Red List habitat classification > RL - Marine habitats > RLBLS - Black Sea > BLSA1.44 Pontic mediolittoral caves and overhangs

Pontic mediolittoral caves and overhangs

Quick facts

Red List habitat type code BLSA1.44
Threat status
Europe Least Concen
EU Endangered
Relation to
Source European Red List habitat factsheet
European Red List of habitats reports
European Red List of habitats (Excel table)

Summary

Where caves and overhangs occur on rocky shores, the shaded nature of the habitat diminishes the amount of desiccation suffered by biota during Aeolian periods of low water which allows certain species to proliferate. In addition, the amount of scour, wave surge, sea spray and penetrating light determines the unique community assemblages found in upper, mid- and lower shore caves and overhangs on the lower shore. All around the Black Sea this habitat type occurs in the Sarmatian limestone cliffs in Russia, Ukraine, Romania, Bulgaria and Turkey. It may also occur in volcanic and metamorphic rocks, such as Maslen Nos Cape in Bulgaria. The height of the entrance varies from 50 cm up to 25 m depending on the strength of the waves. The length of the water gallery is between 3 and 50 m and is sometimes followed by dry or semi-dry galleries with sand, gravel and larger stones. Natural light does not reach the inner reaches of the longest caves. The temperature strongly depends on the situation outside the cave, although fluctuations are smaller and no extremely high or low values have been recorded.

Indicators of quality:

Biotic indicators of good quality include the presence of sponge assemblages and the abundance and extent of sponge crusts. Abiotic indictors of good quality include water quality (i.e. low nutrients: N, P) and absence  of rubbish. There is insufficient information to set indicator thresholds required for monitoring purposes.

Characteristic species
For full habitat description, please download the habitat factsheet.

Threat status

Synthesis of Red List assessment

In the EU 28 the habitat type is assessed as Endangered under Criterion B1 and B2. The EOO is 6,248 km2. The AOO is km2. There is a continuous decline in quality due to rubbish dumping and unsupervised tourism, solely based on expert opinion.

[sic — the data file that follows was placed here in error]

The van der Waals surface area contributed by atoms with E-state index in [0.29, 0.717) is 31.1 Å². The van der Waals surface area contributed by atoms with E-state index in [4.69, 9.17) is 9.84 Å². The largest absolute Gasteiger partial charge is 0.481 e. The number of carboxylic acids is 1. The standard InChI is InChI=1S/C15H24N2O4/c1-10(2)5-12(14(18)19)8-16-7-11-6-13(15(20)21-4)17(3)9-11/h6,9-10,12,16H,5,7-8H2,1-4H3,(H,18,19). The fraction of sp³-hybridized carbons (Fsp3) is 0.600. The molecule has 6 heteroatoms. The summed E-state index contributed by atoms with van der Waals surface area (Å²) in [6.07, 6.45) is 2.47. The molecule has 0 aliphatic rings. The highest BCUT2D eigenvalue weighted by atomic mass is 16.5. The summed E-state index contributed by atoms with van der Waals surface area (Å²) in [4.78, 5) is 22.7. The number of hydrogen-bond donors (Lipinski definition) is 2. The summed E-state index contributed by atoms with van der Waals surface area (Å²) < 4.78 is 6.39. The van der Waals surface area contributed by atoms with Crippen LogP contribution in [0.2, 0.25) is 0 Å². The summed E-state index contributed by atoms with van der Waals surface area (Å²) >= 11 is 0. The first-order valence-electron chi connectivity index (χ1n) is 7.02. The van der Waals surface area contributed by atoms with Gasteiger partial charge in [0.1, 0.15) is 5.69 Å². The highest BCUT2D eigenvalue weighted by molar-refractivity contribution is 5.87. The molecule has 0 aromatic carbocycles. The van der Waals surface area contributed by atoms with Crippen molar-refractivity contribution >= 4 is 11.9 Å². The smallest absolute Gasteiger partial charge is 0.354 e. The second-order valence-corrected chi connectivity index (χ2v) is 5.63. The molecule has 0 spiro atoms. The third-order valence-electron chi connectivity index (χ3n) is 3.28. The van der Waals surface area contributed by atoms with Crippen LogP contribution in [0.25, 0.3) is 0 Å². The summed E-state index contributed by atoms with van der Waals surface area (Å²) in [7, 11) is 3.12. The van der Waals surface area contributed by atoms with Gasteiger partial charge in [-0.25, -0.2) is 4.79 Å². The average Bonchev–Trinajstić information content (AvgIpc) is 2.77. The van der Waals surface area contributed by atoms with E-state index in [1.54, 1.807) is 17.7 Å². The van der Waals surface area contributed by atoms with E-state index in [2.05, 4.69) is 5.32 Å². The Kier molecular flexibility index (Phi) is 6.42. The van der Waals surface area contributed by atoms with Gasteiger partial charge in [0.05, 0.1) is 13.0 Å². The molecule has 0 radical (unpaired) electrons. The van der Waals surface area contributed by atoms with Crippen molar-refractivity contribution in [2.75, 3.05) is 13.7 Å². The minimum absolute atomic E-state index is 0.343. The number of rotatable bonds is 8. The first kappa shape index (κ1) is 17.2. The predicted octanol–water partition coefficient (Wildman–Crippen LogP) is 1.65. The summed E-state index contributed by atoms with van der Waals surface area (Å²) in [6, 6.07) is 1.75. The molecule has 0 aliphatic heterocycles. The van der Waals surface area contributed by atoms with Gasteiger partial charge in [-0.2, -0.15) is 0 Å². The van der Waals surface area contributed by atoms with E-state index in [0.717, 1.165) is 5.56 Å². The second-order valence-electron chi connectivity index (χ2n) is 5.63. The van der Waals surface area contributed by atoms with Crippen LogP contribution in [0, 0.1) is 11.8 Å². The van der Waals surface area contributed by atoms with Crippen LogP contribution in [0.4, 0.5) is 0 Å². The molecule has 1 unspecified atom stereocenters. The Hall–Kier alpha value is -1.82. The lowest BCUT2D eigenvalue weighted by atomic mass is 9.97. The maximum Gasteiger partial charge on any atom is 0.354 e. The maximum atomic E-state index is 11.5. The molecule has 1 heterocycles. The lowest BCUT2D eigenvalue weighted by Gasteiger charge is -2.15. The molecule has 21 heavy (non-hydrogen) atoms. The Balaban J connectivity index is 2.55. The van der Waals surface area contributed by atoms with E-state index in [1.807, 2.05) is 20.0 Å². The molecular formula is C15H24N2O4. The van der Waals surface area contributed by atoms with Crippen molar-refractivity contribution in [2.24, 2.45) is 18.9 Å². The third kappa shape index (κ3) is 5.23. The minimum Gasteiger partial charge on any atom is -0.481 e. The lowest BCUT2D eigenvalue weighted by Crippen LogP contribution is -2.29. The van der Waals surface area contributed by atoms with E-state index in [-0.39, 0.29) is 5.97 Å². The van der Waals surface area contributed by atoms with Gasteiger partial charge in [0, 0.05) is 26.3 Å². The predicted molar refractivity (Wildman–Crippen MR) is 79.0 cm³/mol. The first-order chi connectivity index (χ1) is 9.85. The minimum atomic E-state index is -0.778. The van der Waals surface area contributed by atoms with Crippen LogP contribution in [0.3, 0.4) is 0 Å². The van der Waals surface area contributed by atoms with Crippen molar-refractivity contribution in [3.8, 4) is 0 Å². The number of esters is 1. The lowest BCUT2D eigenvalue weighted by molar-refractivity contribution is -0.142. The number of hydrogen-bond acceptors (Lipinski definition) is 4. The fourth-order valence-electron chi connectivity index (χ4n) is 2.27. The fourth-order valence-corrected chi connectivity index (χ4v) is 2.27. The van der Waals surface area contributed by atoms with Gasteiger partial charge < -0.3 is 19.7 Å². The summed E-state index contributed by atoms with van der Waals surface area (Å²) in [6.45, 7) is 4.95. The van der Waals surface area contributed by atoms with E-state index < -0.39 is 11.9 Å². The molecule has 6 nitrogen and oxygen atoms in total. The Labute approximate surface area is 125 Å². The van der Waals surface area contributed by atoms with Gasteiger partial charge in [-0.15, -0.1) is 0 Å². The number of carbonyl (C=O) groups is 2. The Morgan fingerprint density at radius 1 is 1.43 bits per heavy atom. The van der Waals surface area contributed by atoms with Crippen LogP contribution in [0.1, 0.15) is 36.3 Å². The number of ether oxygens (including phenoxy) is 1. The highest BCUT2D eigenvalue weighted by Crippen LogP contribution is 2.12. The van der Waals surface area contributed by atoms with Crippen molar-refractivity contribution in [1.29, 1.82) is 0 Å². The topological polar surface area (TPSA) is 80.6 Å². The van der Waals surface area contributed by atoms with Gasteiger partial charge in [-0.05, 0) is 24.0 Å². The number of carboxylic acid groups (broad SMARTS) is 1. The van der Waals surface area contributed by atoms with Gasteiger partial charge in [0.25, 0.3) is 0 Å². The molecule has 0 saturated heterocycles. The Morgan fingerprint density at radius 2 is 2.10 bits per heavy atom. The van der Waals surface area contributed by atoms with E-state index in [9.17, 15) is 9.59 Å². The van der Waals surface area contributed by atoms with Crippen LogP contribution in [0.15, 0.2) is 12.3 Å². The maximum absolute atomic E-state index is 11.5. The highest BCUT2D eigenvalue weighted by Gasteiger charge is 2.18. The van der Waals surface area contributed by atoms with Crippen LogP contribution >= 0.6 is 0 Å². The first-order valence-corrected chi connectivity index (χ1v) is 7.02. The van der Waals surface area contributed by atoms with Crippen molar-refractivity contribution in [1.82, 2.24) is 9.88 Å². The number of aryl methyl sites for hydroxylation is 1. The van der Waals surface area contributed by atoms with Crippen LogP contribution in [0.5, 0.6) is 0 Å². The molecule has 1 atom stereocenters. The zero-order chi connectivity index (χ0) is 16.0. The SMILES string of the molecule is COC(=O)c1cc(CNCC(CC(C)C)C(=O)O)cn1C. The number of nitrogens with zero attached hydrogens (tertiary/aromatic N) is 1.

In the EU 28+ the habitat type is assessed as Least Concern under Criterion A1 and B. There has been a decline in extent of <25% in the last 50 years, based on expert opinion. The threatened categories for AOO and EOO are not met for Criterion B
Current total area of the habitat is unknown.
In the historic period (pre-1965) the habitat extent is believed to have remained stable in Turkey and Bulgaria as caves are typically located in steep cliffs in remote areas, which are unsuitable for development. In the recent past (1965 to present day) the habitat extent has remained stable and expert opinion is that this is predicted to remain the case in the future.
In the historic period (pre-1965) the quality of caves and overhangs are believed to have been stable. The Monk Seal (Monachus monachus) regularly used caves for breeding (based on expert opinion).
In the recent past (1965 to present day) the quality is believed to have remained stable in Turkey. Quality declines are believed to have occurred in Bulgaria associated with eutrophication, rubbish dumping and disturbance by tourists (based on expert opinion of the habitat and its likely response to known pressures). For instance, during the period up to the 1990s widespread and severe eutrophication occurred in the Black Sea. This was most notable in the western Black Sea and is likely to have caused a decline in biotic quality of the habitat as some quality indicators (e.g. sponges) are highly sensitive to these conditions.
In the future the habitat quality is expected to remain stable in Turkey because of the remote localities and low development pressure. In Bulgaria and Crimea peninsula the quality will depend on levels of protection, providing pollution control and regulations on rubbish dumping and unsupervised tourism are enforced.